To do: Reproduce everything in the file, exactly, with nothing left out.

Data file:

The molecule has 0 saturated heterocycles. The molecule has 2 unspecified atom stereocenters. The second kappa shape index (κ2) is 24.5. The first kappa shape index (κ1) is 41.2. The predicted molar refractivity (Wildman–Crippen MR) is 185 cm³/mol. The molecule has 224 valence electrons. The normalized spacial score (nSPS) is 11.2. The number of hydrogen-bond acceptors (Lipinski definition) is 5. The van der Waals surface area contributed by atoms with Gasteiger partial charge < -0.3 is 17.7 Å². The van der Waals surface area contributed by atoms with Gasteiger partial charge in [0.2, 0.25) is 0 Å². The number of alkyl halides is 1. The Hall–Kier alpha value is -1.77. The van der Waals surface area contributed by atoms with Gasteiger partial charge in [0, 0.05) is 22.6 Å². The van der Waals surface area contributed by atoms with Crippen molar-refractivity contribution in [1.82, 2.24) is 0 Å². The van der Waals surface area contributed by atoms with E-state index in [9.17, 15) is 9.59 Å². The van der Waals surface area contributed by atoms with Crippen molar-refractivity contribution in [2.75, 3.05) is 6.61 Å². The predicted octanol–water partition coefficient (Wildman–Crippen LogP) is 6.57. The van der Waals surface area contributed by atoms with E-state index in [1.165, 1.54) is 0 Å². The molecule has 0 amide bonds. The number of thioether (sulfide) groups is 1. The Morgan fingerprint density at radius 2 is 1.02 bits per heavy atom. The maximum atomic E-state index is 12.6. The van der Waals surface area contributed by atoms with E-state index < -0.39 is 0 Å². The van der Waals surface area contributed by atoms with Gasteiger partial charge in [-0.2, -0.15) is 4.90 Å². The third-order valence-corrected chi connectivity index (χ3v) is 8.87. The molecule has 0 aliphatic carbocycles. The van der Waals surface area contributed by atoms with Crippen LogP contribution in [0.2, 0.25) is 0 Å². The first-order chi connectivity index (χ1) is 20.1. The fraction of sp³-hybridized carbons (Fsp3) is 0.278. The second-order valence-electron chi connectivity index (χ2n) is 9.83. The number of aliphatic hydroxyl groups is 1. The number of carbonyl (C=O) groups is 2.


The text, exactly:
The molecule has 0 saturated heterocycles. The molecule has 2 unspecified atom stereocenters. The second kappa shape index (κ2) is 24.5. The first kappa shape index (κ1) is 41.2. The predicted molar refractivity (Wildman–Crippen MR) is 185 cm³/mol. The molecule has 224 valence electrons. The normalized spacial score (nSPS) is 11.2. The number of hydrogen-bond acceptors (Lipinski definition) is 5. The van der Waals surface area contributed by atoms with Gasteiger partial charge < -0.3 is 17.7 Å². The van der Waals surface area contributed by atoms with Gasteiger partial charge in [0.2, 0.25) is 0 Å². The number of alkyl halides is 1. The Hall–Kier alpha value is -1.77. The van der Waals surface area contributed by atoms with Gasteiger partial charge in [0, 0.05) is 22.6 Å². The van der Waals surface area contributed by atoms with Crippen molar-refractivity contribution in [1.82, 2.24) is 0 Å². The van der Waals surface area contributed by atoms with E-state index in [9.17, 15) is 9.59 Å². The van der Waals surface area contributed by atoms with Crippen molar-refractivity contribution in [2.75, 3.05) is 6.61 Å². The predicted octanol–water partition coefficient (Wildman–Crippen LogP) is 6.57. The van der Waals surface area contributed by atoms with E-state index in [1.165, 1.54) is 0 Å². The molecule has 0 amide bonds. The number of thioether (sulfide) groups is 1. The Morgan fingerprint density at radius 2 is 1.02 bits per heavy atom. The maximum atomic E-state index is 12.6. The van der Waals surface area contributed by atoms with E-state index < -0.39 is 0 Å². The van der Waals surface area contributed by atoms with Gasteiger partial charge in [-0.2, -0.15) is 4.90 Å². The third-order valence-corrected chi connectivity index (χ3v) is 8.87. The molecule has 0 aliphatic carbocycles. The van der Waals surface area contributed by atoms with Crippen LogP contribution in [0.2, 0.25) is 0 Å². The first-order chi connectivity index (χ1) is 20.1. The fraction of sp³-hybridized carbons (Fsp3) is 0.278. The second-order valence-electron chi connectivity index (χ2n) is 9.83. The number of aliphatic hydroxyl groups is 1. The number of carbonyl (C=O) groups is 2.